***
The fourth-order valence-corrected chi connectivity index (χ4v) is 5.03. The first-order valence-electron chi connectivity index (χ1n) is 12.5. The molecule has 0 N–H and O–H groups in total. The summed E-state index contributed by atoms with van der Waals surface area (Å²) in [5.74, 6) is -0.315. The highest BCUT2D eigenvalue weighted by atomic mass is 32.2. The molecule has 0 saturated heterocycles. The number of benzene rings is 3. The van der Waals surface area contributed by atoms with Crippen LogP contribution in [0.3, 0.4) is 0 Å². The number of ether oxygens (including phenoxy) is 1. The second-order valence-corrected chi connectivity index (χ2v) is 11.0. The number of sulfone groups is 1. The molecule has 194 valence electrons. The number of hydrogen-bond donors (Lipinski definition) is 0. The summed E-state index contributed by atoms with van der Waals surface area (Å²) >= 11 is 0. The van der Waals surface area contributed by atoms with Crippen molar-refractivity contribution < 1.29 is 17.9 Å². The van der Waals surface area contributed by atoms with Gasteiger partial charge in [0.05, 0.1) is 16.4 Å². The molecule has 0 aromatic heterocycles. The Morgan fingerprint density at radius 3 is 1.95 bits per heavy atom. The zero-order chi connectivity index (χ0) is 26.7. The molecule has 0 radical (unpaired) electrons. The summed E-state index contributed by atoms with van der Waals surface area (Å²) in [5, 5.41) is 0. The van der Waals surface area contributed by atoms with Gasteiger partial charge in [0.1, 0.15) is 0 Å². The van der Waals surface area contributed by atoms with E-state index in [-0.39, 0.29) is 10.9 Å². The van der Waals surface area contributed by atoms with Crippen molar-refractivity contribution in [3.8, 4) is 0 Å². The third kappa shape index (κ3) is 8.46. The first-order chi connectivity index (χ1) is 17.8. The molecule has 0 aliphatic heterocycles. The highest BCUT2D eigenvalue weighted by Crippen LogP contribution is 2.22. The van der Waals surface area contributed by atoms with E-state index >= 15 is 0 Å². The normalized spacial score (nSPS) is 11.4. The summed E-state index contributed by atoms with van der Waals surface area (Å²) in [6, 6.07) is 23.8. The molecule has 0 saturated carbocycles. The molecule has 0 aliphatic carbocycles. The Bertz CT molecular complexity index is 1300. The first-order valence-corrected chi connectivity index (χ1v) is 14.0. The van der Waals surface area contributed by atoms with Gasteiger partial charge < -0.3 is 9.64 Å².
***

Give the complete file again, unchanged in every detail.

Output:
The fourth-order valence-corrected chi connectivity index (χ4v) is 5.03. The first-order valence-electron chi connectivity index (χ1n) is 12.5. The molecule has 0 N–H and O–H groups in total. The summed E-state index contributed by atoms with van der Waals surface area (Å²) in [5.74, 6) is -0.315. The highest BCUT2D eigenvalue weighted by atomic mass is 32.2. The molecule has 0 saturated heterocycles. The number of benzene rings is 3. The van der Waals surface area contributed by atoms with Crippen LogP contribution in [0.3, 0.4) is 0 Å². The number of ether oxygens (including phenoxy) is 1. The second-order valence-corrected chi connectivity index (χ2v) is 11.0. The number of sulfone groups is 1. The molecule has 194 valence electrons. The number of hydrogen-bond donors (Lipinski definition) is 0. The summed E-state index contributed by atoms with van der Waals surface area (Å²) >= 11 is 0. The van der Waals surface area contributed by atoms with Crippen molar-refractivity contribution < 1.29 is 17.9 Å². The van der Waals surface area contributed by atoms with Gasteiger partial charge in [0.05, 0.1) is 16.4 Å². The molecule has 0 aromatic heterocycles. The Morgan fingerprint density at radius 3 is 1.95 bits per heavy atom. The zero-order chi connectivity index (χ0) is 26.7. The molecule has 0 radical (unpaired) electrons. The summed E-state index contributed by atoms with van der Waals surface area (Å²) in [5, 5.41) is 0. The van der Waals surface area contributed by atoms with Gasteiger partial charge in [0.1, 0.15) is 0 Å². The van der Waals surface area contributed by atoms with E-state index in [-0.39, 0.29) is 10.9 Å². The van der Waals surface area contributed by atoms with Crippen molar-refractivity contribution in [3.8, 4) is 0 Å². The third kappa shape index (κ3) is 8.46. The first-order chi connectivity index (χ1) is 17.8. The molecule has 0 aliphatic heterocycles. The highest BCUT2D eigenvalue weighted by Crippen LogP contribution is 2.22. The van der Waals surface area contributed by atoms with E-state index >= 15 is 0 Å². The normalized spacial score (nSPS) is 11.4. The summed E-state index contributed by atoms with van der Waals surface area (Å²) in [6, 6.07) is 23.8. The molecule has 0 saturated carbocycles. The molecule has 0 aliphatic carbocycles. The Bertz CT molecular complexity index is 1300. The first-order valence-corrected chi connectivity index (χ1v) is 14.0. The van der Waals surface area contributed by atoms with Gasteiger partial charge < -0.3 is 9.64 Å².